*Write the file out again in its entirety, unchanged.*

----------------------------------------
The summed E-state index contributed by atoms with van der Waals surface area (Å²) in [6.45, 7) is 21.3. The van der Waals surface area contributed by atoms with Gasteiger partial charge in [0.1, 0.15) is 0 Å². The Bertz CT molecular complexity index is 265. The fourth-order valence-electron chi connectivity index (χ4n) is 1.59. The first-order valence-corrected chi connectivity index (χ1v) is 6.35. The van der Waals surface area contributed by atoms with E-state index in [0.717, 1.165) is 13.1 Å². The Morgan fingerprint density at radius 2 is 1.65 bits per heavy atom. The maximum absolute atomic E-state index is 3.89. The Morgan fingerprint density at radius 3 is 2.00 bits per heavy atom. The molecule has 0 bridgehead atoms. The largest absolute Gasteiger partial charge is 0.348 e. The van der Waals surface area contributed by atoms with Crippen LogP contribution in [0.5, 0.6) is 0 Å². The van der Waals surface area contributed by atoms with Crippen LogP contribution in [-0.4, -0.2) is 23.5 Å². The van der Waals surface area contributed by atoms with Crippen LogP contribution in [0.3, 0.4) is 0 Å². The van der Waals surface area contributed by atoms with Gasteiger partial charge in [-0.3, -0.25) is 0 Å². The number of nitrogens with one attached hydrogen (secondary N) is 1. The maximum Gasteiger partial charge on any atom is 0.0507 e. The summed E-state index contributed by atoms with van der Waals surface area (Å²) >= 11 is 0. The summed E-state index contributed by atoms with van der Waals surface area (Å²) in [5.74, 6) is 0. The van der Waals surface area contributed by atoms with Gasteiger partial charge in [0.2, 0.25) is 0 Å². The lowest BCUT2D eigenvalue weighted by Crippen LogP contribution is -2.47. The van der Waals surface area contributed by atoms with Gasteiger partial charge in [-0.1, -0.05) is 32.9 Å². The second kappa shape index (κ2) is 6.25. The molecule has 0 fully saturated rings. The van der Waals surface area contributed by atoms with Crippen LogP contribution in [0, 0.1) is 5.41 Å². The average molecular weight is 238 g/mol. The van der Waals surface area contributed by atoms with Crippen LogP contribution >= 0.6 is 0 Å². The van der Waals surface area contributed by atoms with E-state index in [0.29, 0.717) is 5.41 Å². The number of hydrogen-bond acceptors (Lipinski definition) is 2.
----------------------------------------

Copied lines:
The summed E-state index contributed by atoms with van der Waals surface area (Å²) in [6.45, 7) is 21.3. The van der Waals surface area contributed by atoms with Gasteiger partial charge in [0.1, 0.15) is 0 Å². The Bertz CT molecular complexity index is 265. The fourth-order valence-electron chi connectivity index (χ4n) is 1.59. The first-order valence-corrected chi connectivity index (χ1v) is 6.35. The van der Waals surface area contributed by atoms with E-state index in [0.717, 1.165) is 13.1 Å². The Morgan fingerprint density at radius 2 is 1.65 bits per heavy atom. The maximum absolute atomic E-state index is 3.89. The Morgan fingerprint density at radius 3 is 2.00 bits per heavy atom. The molecule has 0 bridgehead atoms. The largest absolute Gasteiger partial charge is 0.348 e. The van der Waals surface area contributed by atoms with Crippen LogP contribution in [0.5, 0.6) is 0 Å². The van der Waals surface area contributed by atoms with Crippen LogP contribution in [-0.4, -0.2) is 23.5 Å². The van der Waals surface area contributed by atoms with Crippen LogP contribution in [0.3, 0.4) is 0 Å². The van der Waals surface area contributed by atoms with Gasteiger partial charge in [-0.3, -0.25) is 0 Å². The number of nitrogens with one attached hydrogen (secondary N) is 1. The maximum Gasteiger partial charge on any atom is 0.0507 e. The summed E-state index contributed by atoms with van der Waals surface area (Å²) >= 11 is 0. The summed E-state index contributed by atoms with van der Waals surface area (Å²) in [5.74, 6) is 0. The van der Waals surface area contributed by atoms with Gasteiger partial charge in [0.2, 0.25) is 0 Å². The lowest BCUT2D eigenvalue weighted by Crippen LogP contribution is -2.47. The van der Waals surface area contributed by atoms with Gasteiger partial charge in [-0.1, -0.05) is 32.9 Å². The second kappa shape index (κ2) is 6.25. The molecule has 0 fully saturated rings. The van der Waals surface area contributed by atoms with Crippen LogP contribution in [0, 0.1) is 5.41 Å². The average molecular weight is 238 g/mol. The van der Waals surface area contributed by atoms with Crippen LogP contribution >= 0.6 is 0 Å². The van der Waals surface area contributed by atoms with E-state index in [0.29, 0.717) is 5.41 Å². The number of hydrogen-bond acceptors (Lipinski definition) is 2.